The off set printing system is the most advantageous over other printing methods for several reasons, starting with cost. For short and medium runs, the price-performance ratio is much better than flexo or gravure. Only in very long runs, gravure has superior performance, but without achieving the same quality of resolution. Bearing in mind that the market tends to have shorter runs and lower minimum quantities, as well as greater customization of jobs, investing in offset equipment is the safest bet.
Since the industry introduced rotary offset printing in the mid-1990s and UV- or EB-curable inks were developed, other technologies have been losing ground. Furthermore, the difficulty of handling the large and heavy cassettes with which those rotary machines had to work was solved thanks to the development of the rotary offset printing system with variable printing with interchangeable sleeve.
The solid inks associated with UV or EB curing allowed offset to offer great performance also in printing on non-absorbent substrates, such as plastics and different polyolefin, essential for the packaging industry.
These are clean curing technologies that do not generate Volatile Organic Components (VOC) or residues, environmental advantages to which must be added the ability of offset to use these inks on any substrate width, something that other printing systems do not. They can match.
What are the advantages and disadvantages of Off set printing and other technology?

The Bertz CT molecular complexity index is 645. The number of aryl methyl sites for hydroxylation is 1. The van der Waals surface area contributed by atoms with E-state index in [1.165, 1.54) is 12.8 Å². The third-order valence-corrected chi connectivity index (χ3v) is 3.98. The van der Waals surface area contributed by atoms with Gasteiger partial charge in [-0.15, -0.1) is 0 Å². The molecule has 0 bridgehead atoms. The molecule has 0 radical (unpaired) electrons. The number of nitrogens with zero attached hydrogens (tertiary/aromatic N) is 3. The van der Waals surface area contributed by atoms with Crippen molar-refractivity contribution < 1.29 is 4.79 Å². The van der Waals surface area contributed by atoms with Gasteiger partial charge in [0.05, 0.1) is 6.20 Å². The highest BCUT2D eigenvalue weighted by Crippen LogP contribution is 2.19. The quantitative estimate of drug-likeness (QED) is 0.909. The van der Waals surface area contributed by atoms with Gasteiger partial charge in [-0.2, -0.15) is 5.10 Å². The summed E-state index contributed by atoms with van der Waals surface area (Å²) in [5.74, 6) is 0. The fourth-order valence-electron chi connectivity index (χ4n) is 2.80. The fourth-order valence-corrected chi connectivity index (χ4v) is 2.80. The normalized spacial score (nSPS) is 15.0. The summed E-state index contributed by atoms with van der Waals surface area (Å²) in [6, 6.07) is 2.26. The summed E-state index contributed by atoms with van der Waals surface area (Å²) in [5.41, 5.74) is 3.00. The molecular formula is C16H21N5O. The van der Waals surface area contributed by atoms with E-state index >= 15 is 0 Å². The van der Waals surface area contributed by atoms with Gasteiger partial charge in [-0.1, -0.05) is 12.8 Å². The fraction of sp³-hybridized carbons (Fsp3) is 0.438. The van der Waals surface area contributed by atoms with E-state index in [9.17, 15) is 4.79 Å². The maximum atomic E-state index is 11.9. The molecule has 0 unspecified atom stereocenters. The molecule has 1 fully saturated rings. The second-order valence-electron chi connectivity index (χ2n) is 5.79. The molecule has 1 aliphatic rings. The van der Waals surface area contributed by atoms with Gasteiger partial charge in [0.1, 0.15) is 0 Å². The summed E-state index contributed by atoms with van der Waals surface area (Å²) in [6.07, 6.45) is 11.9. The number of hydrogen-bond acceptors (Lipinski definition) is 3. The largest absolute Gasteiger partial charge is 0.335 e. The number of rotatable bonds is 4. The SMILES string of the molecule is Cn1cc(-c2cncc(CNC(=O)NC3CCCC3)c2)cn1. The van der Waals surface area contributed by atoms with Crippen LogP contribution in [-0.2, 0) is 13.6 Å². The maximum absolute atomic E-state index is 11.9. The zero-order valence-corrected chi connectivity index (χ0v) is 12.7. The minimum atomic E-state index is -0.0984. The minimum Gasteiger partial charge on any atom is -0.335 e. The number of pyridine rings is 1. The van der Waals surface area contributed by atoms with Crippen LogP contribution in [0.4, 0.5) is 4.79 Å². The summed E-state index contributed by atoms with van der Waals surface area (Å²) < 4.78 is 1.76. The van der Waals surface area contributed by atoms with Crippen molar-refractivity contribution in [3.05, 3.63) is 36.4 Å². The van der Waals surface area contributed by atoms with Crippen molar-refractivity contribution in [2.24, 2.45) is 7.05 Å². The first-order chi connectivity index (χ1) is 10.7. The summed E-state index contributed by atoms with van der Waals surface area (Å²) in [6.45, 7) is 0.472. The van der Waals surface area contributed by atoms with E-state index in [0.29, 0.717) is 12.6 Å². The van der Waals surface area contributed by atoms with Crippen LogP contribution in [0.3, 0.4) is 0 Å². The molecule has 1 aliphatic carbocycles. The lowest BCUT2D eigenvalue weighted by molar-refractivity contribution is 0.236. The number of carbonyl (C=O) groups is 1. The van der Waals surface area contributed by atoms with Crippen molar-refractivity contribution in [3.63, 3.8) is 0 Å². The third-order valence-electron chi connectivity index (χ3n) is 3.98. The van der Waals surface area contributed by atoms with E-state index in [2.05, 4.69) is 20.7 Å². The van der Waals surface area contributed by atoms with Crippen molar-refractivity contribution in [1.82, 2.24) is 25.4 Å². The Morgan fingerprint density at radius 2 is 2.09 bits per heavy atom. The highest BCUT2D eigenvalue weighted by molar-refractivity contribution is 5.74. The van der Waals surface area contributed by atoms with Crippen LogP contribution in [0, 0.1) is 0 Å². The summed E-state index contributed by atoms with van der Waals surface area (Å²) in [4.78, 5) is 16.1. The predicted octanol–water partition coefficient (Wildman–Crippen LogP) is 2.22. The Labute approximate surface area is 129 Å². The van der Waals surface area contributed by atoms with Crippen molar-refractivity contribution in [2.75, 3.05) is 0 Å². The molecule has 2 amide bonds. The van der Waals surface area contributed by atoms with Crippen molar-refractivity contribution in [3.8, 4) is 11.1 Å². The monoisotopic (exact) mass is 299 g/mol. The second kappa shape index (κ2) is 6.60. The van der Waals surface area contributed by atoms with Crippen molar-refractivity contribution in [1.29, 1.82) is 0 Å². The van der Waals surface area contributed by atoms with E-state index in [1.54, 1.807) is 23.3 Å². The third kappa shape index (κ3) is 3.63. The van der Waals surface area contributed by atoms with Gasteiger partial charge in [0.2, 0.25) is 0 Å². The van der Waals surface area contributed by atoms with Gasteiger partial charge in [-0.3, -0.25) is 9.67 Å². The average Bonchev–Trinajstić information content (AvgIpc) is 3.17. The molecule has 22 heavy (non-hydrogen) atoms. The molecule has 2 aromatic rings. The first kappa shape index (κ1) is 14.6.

Among the advantages offered by the offset system are:
- As for the plates, they are inexpensive, fast production, and their replacement or correction is simple.
- It is economical for short and medium runs.
- Prints fine lines and maintains bright spots in halftone images better than flexo and gravure.
- Supports exceptionally fine halftone screens.
- Print on all types of media.
- It offers low gain with midtones and an excellent register.
- You can make some color adjustments during printing.
Its weak points are:
- Oil-based inks dry very slowly, although this is solved by UV or EB curing inks.
- It does not produce solid color surfaces as well as flexo or gravure and the input is very low, which is remedied by adding an additional flexo module before offset printing.
- Oil-based inks and the need to wet the substrate can complicate printing. The solution consists of a water cooling system and a compound solution pumping system. .
- The initial investment for offset printing equipment is higher than for flexo, but it pays off due to the much lower consumption of inks and plates.
The strengths of flexo are:
- Prints large surfaces evenly and with good consistency.
- Prints rough and uneven substrates.
- It can reach great speeds.
- You can use water-based inks.
Among its disadvantages are:
- Appearance of the halo effect.
- It is sensitive to pressure changes in the press.
- The minimum size of screen dots does not meet the definition of offset printing. Neither in the reproduction of fine lines.
- Halftone dot gain is higher than offset and gravure.
- In halftone images, very bright spots tend to fade, while shadows tend to deepen.
- The consumption of inks and polymers is much higher than offset.
The advantages offered by gravure are:
- It achieves a very high printing speed.
- Allows reuse of engraved rollers.
- Get the best printing performance for very long runs.
On the contrary, it has disadvantages such as:
- The preparation of the cylinders is very expensive and time consuming.
- Due to the high cost, it is only profitable in very long runs.
- It does not provide good resolution of fine print, fine lines, and other small details.
- It requires inventory and storage of both the basic cylinders and the engraved cylinders, which makes this technology even more expensive.
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